With the five types of mortar, the team prepared cylindrical samples 5 cm in diameter and 10 cm long and tested their compressive and tensile strengths. The tests were performed 3, 7, and 28 days after the mortar preparation, following the respective standards of the Brazilian Association of Technical Standards (ABNT). All tests showed significant increases in mortar strength when reinforced with the multilayer graphene. In particular, the best tensile strength test result was obtained with samples containing the highest percentage of graphene, 7 days after its manufacture: 144.4% increase in strength compared to conventional mortar samples. As for the compressive strength, the best result (an increase of 95.7%) was achieved with the addition of 0.021% of multilayer graphene, 28 days after the mortar preparation.

The morphology and composition of the samples and the materials used in their manufacture were analyzed using several techniques. These analyses helped the team understand why adding multilayer graphene nanoflakes resulted in such significant mortar strength increases. According to the authors of the article, the presence of this graphene accelerates the hydration reaction of the mortar, generating changes in its structure and composition which in turn improve the propagation of internal stresses through the material, thereby helping to prevent the occurrence of cracks.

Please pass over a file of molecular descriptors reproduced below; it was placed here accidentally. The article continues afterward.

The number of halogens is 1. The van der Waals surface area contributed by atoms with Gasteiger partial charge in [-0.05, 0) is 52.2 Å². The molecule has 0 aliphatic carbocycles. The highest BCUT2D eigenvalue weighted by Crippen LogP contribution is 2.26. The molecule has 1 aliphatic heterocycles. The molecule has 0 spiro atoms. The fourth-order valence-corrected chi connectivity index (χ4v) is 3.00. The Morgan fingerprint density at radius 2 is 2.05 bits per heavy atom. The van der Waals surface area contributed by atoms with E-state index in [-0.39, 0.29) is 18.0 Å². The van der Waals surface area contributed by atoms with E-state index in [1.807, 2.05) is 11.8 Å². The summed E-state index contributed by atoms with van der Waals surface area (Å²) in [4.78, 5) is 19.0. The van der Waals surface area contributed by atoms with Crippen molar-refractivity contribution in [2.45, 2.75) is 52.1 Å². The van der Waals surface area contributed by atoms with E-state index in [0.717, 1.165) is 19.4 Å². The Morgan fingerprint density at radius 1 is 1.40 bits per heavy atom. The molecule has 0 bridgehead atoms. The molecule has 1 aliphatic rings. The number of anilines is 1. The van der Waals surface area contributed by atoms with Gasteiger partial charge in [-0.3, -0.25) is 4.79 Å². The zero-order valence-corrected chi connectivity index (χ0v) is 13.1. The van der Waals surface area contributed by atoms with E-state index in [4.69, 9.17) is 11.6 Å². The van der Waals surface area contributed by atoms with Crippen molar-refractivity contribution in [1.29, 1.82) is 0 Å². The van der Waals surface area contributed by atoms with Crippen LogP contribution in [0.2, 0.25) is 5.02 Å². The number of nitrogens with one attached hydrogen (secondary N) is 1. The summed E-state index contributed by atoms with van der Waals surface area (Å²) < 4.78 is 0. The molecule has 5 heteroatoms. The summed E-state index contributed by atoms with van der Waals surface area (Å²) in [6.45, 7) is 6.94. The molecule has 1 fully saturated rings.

Notwithstanding the success obtained by applying the multilayer graphene in the mortar, Professor Gelamo continues looking for other applications for his graphene nanoflakes through partnerships with Brazilian and international groups. “We have used multi-layer graphene in field-emitting devices, batteries, flexible and self-supporting supercapacitors, chemical and biological sensors, nanofluids for machining, and other applications,” he says. “We have also functionalized the graphene multilayers with reactive plasmas in order to change the properties of these materials, with some works already published,” he adds.

The research that originated the Construction and Building Materials article was carried out with financial support from Brazilian agencies CNPq, Capes and Fapemig.

The authors of the paper. From the left, Rodrigo Alves e Silva (UFTM), Paulo de Castro Guetti (UFTM), Mário Sergio da Luz (UFTM), Francisco Paulo Rouxinol (Unicamp) and Rogério Valentim Gelamo (UFTM).
The authors of the paper. From the left, Rodrigo Alves e Silva (UFTM), Paulo de Castro Guetti (UFTM), Mário Sergio da Luz (UFTM), Francisco Paulo Rouxinol (Unicamp), and Rogério Valentim Gelamo (UFTM).